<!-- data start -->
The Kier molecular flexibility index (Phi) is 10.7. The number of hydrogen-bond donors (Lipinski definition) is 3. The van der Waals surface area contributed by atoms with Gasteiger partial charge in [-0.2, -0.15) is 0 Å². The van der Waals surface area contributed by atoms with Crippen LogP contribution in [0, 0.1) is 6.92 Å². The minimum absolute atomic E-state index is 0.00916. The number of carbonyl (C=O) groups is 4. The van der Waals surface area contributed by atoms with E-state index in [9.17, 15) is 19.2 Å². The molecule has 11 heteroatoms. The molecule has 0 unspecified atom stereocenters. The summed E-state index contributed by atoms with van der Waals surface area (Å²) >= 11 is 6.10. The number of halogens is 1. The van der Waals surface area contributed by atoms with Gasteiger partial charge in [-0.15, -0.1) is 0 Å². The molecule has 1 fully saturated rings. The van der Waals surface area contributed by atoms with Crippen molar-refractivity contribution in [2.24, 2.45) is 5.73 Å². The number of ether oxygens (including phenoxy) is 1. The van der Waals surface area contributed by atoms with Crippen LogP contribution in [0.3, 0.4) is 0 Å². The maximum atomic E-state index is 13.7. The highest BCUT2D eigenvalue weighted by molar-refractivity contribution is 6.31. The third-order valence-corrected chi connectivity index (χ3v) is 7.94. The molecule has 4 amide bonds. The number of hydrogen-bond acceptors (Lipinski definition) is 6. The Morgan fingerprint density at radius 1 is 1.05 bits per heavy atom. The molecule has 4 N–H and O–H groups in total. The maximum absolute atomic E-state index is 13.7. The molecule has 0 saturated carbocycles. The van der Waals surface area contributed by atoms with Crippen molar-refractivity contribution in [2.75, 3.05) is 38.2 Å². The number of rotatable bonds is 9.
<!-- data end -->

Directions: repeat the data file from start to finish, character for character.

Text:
The Kier molecular flexibility index (Phi) is 10.7. The number of hydrogen-bond donors (Lipinski definition) is 3. The van der Waals surface area contributed by atoms with Gasteiger partial charge in [-0.2, -0.15) is 0 Å². The van der Waals surface area contributed by atoms with Crippen LogP contribution in [0, 0.1) is 6.92 Å². The minimum absolute atomic E-state index is 0.00916. The number of carbonyl (C=O) groups is 4. The van der Waals surface area contributed by atoms with E-state index in [9.17, 15) is 19.2 Å². The molecule has 11 heteroatoms. The molecule has 0 unspecified atom stereocenters. The summed E-state index contributed by atoms with van der Waals surface area (Å²) >= 11 is 6.10. The number of halogens is 1. The van der Waals surface area contributed by atoms with Gasteiger partial charge in [-0.15, -0.1) is 0 Å². The molecule has 1 fully saturated rings. The van der Waals surface area contributed by atoms with Crippen molar-refractivity contribution in [2.24, 2.45) is 5.73 Å². The number of ether oxygens (including phenoxy) is 1. The van der Waals surface area contributed by atoms with Crippen LogP contribution in [0.3, 0.4) is 0 Å². The maximum atomic E-state index is 13.7. The highest BCUT2D eigenvalue weighted by molar-refractivity contribution is 6.31. The third-order valence-corrected chi connectivity index (χ3v) is 7.94. The molecule has 4 amide bonds. The number of hydrogen-bond acceptors (Lipinski definition) is 6. The Morgan fingerprint density at radius 1 is 1.05 bits per heavy atom. The molecule has 4 N–H and O–H groups in total. The maximum absolute atomic E-state index is 13.7. The molecule has 0 saturated carbocycles. The van der Waals surface area contributed by atoms with Crippen molar-refractivity contribution in [2.75, 3.05) is 38.2 Å². The number of rotatable bonds is 9.